Linda Wright, director of development, comments on the visit she made at the end of March to an orphanage in Tula, Russia, where Spence-Chapin has sponsored a Granny Program to help those children most at risk, through daily, individual attention from women in the community.
For many years, I've listened to our social workers describe their experiences in orphanages and looked at thousands of pictures of the children living in them. Last month I found myself standing outside the orphanage in Tula, Russia, where Spence-Chapin had just started to sponsor a Granny Program - our newest and first in Russia. The Children's Home and grounds were visually pleasing. In fact, in 2005 Spence-Chapin helped the staff at this orphanage replace dirt patches with grassy fields, install secure fencing, curbs and sidewalks, and purchase child-friendly playground equipment with a grant from The W. O'Neil Foundation. What a joy to see the results of the project in person!
Entering the Children's Home I was struck by its bright walls, open spaces and cleanliness. Five years ago, the director and her staff oversaw the renovation of the entire facility. It is a model, both in its physical appearance and its operation. The director, who was previously with a pediatric unit in a local hospital, and her staff are totally committed to "doing what's best for the children." She is determined to "maximize each child's ability to go to a family." It was immediately clear to me this attitude is exactly what we wanted for the successful implementation of Spence-Chapin's Granny Program in an institution where dedicated staff care for 70 children (infants to age 4), all with special needs of varying seriousness.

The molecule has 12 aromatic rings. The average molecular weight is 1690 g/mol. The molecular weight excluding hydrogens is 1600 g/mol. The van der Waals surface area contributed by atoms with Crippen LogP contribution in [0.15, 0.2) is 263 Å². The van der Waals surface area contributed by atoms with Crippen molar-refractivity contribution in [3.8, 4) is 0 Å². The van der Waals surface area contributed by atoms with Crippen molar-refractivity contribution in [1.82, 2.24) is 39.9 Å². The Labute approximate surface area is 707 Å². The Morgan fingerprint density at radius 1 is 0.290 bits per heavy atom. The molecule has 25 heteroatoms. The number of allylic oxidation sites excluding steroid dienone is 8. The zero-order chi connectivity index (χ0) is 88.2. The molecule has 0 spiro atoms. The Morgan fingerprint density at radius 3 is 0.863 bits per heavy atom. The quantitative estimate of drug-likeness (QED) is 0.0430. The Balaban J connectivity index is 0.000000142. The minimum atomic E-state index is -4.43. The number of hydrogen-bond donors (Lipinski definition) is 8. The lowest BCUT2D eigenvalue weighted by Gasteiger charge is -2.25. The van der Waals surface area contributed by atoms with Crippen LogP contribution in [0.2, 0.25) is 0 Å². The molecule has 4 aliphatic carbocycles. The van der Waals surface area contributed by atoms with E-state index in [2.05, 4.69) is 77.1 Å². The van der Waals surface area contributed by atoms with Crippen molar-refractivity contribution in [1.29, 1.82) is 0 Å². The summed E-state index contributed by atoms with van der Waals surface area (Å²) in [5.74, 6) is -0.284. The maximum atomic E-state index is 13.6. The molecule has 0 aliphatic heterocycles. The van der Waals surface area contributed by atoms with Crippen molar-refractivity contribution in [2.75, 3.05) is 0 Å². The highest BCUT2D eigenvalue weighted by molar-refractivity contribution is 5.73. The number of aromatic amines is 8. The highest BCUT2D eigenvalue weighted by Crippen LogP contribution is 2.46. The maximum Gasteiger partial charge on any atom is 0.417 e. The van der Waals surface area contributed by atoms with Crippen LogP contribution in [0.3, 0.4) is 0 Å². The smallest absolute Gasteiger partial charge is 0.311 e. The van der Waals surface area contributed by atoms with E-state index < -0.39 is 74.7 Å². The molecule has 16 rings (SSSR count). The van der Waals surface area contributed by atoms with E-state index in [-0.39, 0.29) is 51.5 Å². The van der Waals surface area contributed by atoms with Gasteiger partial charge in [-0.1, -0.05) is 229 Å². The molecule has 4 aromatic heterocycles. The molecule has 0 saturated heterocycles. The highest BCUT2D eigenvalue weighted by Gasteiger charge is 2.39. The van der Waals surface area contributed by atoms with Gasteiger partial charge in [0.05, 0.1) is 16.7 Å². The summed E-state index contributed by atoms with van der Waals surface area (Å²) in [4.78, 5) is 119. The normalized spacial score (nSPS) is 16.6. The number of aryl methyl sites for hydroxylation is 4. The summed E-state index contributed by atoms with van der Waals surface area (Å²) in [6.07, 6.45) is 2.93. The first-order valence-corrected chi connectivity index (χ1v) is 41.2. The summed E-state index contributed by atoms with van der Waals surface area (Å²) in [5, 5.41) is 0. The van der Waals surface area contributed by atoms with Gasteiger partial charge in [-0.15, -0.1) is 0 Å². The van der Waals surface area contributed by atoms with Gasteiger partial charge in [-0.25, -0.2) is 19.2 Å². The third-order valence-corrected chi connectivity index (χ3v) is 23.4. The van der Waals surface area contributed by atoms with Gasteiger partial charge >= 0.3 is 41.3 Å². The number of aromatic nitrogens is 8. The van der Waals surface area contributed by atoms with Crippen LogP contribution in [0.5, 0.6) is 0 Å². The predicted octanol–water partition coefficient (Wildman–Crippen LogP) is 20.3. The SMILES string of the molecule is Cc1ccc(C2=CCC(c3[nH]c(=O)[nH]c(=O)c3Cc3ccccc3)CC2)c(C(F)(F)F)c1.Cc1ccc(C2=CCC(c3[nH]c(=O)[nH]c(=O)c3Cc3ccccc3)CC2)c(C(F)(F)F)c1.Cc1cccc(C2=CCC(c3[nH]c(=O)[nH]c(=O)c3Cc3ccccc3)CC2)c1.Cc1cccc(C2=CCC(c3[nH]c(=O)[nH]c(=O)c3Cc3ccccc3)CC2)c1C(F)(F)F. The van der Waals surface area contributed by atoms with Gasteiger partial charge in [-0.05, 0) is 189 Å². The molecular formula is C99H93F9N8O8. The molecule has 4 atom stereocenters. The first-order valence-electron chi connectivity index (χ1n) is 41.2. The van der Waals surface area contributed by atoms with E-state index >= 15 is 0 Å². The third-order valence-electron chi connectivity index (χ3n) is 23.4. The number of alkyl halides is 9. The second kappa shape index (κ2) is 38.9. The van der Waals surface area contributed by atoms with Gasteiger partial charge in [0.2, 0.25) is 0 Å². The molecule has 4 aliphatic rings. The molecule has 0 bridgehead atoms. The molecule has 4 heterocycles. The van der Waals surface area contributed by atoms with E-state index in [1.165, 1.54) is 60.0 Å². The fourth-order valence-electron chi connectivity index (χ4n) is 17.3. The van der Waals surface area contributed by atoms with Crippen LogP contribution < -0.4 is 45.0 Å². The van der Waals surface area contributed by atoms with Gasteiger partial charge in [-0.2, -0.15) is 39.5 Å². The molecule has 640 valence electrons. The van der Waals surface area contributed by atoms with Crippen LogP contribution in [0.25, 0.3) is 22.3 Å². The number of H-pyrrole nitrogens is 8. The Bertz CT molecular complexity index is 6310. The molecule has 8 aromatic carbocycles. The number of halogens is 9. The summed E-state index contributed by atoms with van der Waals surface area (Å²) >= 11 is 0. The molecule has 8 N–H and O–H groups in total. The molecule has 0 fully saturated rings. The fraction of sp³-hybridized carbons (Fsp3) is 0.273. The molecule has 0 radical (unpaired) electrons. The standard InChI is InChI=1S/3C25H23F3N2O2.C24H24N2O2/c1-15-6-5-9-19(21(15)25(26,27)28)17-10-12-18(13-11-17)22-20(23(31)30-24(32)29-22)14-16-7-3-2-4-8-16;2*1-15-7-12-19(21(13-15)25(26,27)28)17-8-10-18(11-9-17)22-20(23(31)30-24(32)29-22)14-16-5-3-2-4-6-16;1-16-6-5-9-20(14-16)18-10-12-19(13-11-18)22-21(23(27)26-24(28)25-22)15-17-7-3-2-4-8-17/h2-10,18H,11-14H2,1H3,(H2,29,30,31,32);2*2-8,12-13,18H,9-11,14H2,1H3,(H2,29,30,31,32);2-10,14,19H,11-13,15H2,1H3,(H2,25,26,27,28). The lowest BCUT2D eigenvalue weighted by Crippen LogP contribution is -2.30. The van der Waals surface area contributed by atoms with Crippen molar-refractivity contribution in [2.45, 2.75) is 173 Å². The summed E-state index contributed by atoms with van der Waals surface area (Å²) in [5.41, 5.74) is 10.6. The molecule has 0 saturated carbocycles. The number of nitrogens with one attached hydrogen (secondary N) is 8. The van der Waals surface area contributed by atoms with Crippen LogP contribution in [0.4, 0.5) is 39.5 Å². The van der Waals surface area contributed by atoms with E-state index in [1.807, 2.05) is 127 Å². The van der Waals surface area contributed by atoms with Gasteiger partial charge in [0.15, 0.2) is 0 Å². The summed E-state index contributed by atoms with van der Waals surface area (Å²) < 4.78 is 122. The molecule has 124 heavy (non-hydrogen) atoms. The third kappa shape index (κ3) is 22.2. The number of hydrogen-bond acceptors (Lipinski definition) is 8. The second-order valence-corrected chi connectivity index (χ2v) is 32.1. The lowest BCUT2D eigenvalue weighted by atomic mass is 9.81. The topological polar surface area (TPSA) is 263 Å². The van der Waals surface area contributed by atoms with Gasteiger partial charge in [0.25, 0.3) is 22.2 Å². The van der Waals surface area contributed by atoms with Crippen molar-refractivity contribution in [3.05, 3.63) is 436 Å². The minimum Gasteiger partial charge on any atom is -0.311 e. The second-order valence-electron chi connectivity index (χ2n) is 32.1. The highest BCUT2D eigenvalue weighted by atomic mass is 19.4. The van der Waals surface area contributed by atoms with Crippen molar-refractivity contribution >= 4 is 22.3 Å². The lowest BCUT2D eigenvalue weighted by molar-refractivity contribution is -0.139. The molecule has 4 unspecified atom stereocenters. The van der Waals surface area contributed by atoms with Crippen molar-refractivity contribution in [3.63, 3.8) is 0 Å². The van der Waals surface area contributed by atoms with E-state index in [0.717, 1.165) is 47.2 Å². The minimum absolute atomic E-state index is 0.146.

After an intensive two-day training with Rita Taddonio, director of Spence-Chapin's Adoption Resource Center and early child development specialist, the eight grannies and staff members were eager to begin addressing the children's cognitive and emotional development. The director announced at the end of the training that she now felt everyone more fully appreciated the importance of the one-on-one relationship and that she would be matching each granny with two of the children most in need.
After this two day visit to the Children's Home, we can wholeheartedly assure The W. O'Neil Foundation that their underwriting of this start up of the Tula Granny Program is a wise and compassionate investment that will touch the lives of many children in a very wonderful and lasting way.
Spence-Chapin also sponsors granny programs in Bulgaria, Moldova, China and Colombia.